Nymo et al. (5), using the well-characterized CORONA trial and 20 previously measured biomarkers representing the 7 spokes of chronic HF pathophysiology, test a methodology for developing and validating biomarker selection for long-term prognosis of a composite clinical outcome and its individual components. Next, they examine the influence of the study drug rosuvastatin on the biomarker levels over time to provide insight into the potential physiological mechanisms of HF that may be influenced by this drug. Last, they examine whether multiple biomarker levels can identify specific groups of participants who may derive benefit from rosuvastatin in an overall neutral study (Online Appendix). Multiple biomarkers have been well studied in the CORONA study and have been the subject of prior publications, as outlined by the authors of the present paper. Based on the proposed roadmap for validation of new HF prognosis biomarkers, they initially establish the association of a multibiomarker panel with the primary composite outcome (CV mortality, nonfatal myocardial infarction, and stroke), in addition to individual outcomes of CV-related and total mortality separately. They then provide estimates of the 3 statistical properties including calibration, incremental discrimination, and incremental (or net) reclassification when compared to the Seattle Heart Failure Score (SHFS) and a CORONA-specific prognostic score. The authors likewise present a reasonably robust process for selection of individual markers from among the 20 potential markers for their panel, using 3 different statistically-driven methods and also a complementary knowledge-based approach using scientific judgment and review of the published data. Furthermore, they use separate nonoverlapping random subgroups of participants for biomarker selection and validation to minimize overly optimistic results that can occur when a model is derived and validated among the same individuals. Finally, they use two clinical “base” models, one derived from the CORONA cohort, and the second from the well-established SHFS. To both they add natriuretic peptide levels (N-terminal pro–B-type natriuretic peptide [NT-proBNP]), already a well-established and ubiquitously available prognostic biomarker.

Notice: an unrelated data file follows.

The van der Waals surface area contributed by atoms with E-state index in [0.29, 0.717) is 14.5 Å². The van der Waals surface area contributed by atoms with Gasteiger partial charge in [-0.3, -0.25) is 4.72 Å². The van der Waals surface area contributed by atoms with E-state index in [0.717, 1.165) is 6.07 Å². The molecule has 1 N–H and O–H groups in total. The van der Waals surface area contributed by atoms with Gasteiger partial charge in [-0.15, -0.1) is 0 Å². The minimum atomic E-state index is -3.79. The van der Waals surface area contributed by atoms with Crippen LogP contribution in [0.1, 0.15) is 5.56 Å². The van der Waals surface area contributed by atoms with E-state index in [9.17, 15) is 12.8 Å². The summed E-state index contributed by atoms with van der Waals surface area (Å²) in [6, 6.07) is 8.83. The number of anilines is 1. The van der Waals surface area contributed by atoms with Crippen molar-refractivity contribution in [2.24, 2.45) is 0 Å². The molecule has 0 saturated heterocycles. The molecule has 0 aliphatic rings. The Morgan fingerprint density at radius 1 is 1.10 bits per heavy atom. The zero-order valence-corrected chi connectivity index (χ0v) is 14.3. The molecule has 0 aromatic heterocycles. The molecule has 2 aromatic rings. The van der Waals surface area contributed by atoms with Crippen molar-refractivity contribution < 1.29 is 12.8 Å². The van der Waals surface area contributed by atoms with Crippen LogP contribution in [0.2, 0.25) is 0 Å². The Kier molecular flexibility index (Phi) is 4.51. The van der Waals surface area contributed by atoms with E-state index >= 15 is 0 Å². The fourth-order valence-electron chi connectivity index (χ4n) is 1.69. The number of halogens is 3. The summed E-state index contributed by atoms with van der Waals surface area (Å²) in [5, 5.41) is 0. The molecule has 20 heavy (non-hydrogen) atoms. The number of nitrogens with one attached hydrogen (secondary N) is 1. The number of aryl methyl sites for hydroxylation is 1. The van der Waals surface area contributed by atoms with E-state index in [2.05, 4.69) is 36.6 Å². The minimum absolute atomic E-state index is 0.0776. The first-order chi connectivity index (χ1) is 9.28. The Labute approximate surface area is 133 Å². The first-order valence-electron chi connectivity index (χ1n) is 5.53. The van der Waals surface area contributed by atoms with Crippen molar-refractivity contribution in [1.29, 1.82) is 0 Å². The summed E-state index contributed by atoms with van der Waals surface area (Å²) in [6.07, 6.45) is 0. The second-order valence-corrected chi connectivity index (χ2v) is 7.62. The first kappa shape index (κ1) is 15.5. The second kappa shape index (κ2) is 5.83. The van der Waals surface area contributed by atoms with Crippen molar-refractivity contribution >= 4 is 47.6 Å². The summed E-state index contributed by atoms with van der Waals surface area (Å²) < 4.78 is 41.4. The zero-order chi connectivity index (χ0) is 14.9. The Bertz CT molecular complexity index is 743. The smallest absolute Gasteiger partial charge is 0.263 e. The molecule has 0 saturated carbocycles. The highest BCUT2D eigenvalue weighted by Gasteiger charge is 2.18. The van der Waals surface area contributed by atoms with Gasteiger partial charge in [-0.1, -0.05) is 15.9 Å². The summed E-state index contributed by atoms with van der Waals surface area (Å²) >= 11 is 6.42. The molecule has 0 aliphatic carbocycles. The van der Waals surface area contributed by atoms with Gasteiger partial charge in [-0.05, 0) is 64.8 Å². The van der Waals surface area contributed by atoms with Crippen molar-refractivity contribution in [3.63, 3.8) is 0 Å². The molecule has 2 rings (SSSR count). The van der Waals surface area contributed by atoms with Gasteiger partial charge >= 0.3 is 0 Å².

Using the statistically-driven selection methods, the authors identify 6 biomarkers representing unique pathophysiological domains; a partially overlapping panel of 5 biomarkers is identified using the knowledge-based approach. Although both panels are associated with risk of the primary composite and secondary outcomes and are reasonably calibrated, there is only a modest improvement in the measures of discrimination and reclassification when added to the CORONA-based risk score of standard risk factors. Furthermore, even the small improvement in net reclassification improvement observed was predominately due to more correct (i.e., lower risk) reclassification of those without the adverse event. It is uncertain whether such improved reclassification of lower-risk individuals has the same clinical importance and influence as correct reclassification of higher-risk patients. When added to the SHFS incorporating NT-proBNP, there was likewise minimal improvement in discrimination, especially for CV-related and total mortality, and the modest improvement in reclassification was again driven predominately by correct reclassification of lower-risk patients. As the authors note, even these estimates of prognostic accuracy may be optimistic in that they were derived in an internal rather than true external cohort of subjects.
Beyond prognosis, biomarkers could be ideally suited for a precision-medicine approach to target specific interventions, and provide biological plausibility for patient selection. Interestingly, unlike C-reactive protein in the CORONA study, the influence of rosuvastatin on this panel of inflammatory biomarkers was modest even if the changes were statistically significant, consistent with earlier suggestions that the anti-inflammatory effects of statins on factors influencing HF may be modest compared with factors influencing atherosclerotic disease. This is supported by the finding that a positive effect of rosuvastatin on adverse outcomes was only seen in subjects with the lowest tertile of biomarker scores, a finding first noted with NT-proBNP in this study (Online Appendix). Overall, the CORONA investigators in this study have done much to move the field toward a consistent methodology to evaluate multiple biomarkers for prognosis in chronic HF.
For supplemental references, please see the online version of this article.
↵∗ Editorials published in JACC: Heart Failure reflect the views of the authors and do not necessarily represent the views of JACC: Heart Failure or the American College of Cardiology.
Drs. deFilippi and Seliger receive grant support to their institutions from Roche Diagnostics. Dr. deFilippi is a consultant for Alere, Ortho Diagnostics, Roche Diagnostics, and Siemens Healthcare Diagnostics; and is on an endpoint committee for Radiometer.